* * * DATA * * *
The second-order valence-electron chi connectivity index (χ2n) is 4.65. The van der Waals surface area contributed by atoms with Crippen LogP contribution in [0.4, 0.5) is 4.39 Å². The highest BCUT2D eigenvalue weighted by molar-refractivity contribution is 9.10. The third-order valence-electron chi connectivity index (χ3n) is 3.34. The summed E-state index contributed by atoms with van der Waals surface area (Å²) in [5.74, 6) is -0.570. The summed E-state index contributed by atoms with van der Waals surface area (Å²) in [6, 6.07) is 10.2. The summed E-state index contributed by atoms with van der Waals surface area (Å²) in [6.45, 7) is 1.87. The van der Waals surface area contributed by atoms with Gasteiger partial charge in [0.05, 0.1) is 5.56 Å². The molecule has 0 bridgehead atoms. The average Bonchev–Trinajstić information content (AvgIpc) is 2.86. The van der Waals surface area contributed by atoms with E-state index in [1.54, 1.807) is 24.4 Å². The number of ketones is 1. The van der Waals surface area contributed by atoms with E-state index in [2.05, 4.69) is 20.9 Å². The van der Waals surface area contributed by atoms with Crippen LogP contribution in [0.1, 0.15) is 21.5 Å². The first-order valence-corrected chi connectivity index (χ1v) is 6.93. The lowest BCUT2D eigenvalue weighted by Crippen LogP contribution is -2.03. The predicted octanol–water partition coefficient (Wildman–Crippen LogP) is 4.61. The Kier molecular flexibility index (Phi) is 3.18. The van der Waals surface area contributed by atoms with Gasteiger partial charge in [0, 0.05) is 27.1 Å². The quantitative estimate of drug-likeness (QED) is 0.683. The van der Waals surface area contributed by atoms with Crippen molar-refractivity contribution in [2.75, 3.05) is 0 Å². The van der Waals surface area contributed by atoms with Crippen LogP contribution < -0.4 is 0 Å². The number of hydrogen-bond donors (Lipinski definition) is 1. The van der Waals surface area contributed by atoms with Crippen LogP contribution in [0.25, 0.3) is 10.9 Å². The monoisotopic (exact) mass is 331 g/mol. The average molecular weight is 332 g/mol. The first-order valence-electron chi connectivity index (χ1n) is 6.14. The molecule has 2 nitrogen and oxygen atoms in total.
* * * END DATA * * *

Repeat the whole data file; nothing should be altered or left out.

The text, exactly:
The second-order valence-electron chi connectivity index (χ2n) is 4.65. The van der Waals surface area contributed by atoms with Crippen LogP contribution in [0.4, 0.5) is 4.39 Å². The highest BCUT2D eigenvalue weighted by molar-refractivity contribution is 9.10. The third-order valence-electron chi connectivity index (χ3n) is 3.34. The summed E-state index contributed by atoms with van der Waals surface area (Å²) in [5.74, 6) is -0.570. The summed E-state index contributed by atoms with van der Waals surface area (Å²) in [6, 6.07) is 10.2. The summed E-state index contributed by atoms with van der Waals surface area (Å²) in [6.45, 7) is 1.87. The van der Waals surface area contributed by atoms with Gasteiger partial charge in [0.05, 0.1) is 5.56 Å². The molecule has 0 bridgehead atoms. The average Bonchev–Trinajstić information content (AvgIpc) is 2.86. The van der Waals surface area contributed by atoms with E-state index in [1.54, 1.807) is 24.4 Å². The number of ketones is 1. The van der Waals surface area contributed by atoms with E-state index in [2.05, 4.69) is 20.9 Å². The van der Waals surface area contributed by atoms with Crippen LogP contribution in [0.1, 0.15) is 21.5 Å². The first-order valence-corrected chi connectivity index (χ1v) is 6.93. The lowest BCUT2D eigenvalue weighted by Crippen LogP contribution is -2.03. The predicted octanol–water partition coefficient (Wildman–Crippen LogP) is 4.61. The Kier molecular flexibility index (Phi) is 3.18. The van der Waals surface area contributed by atoms with Gasteiger partial charge in [0, 0.05) is 27.1 Å². The quantitative estimate of drug-likeness (QED) is 0.683. The van der Waals surface area contributed by atoms with Crippen molar-refractivity contribution in [2.75, 3.05) is 0 Å². The van der Waals surface area contributed by atoms with Crippen LogP contribution < -0.4 is 0 Å². The number of hydrogen-bond donors (Lipinski definition) is 1. The van der Waals surface area contributed by atoms with Crippen LogP contribution in [0.25, 0.3) is 10.9 Å². The monoisotopic (exact) mass is 331 g/mol. The average molecular weight is 332 g/mol. The first-order valence-electron chi connectivity index (χ1n) is 6.14. The molecule has 2 nitrogen and oxygen atoms in total.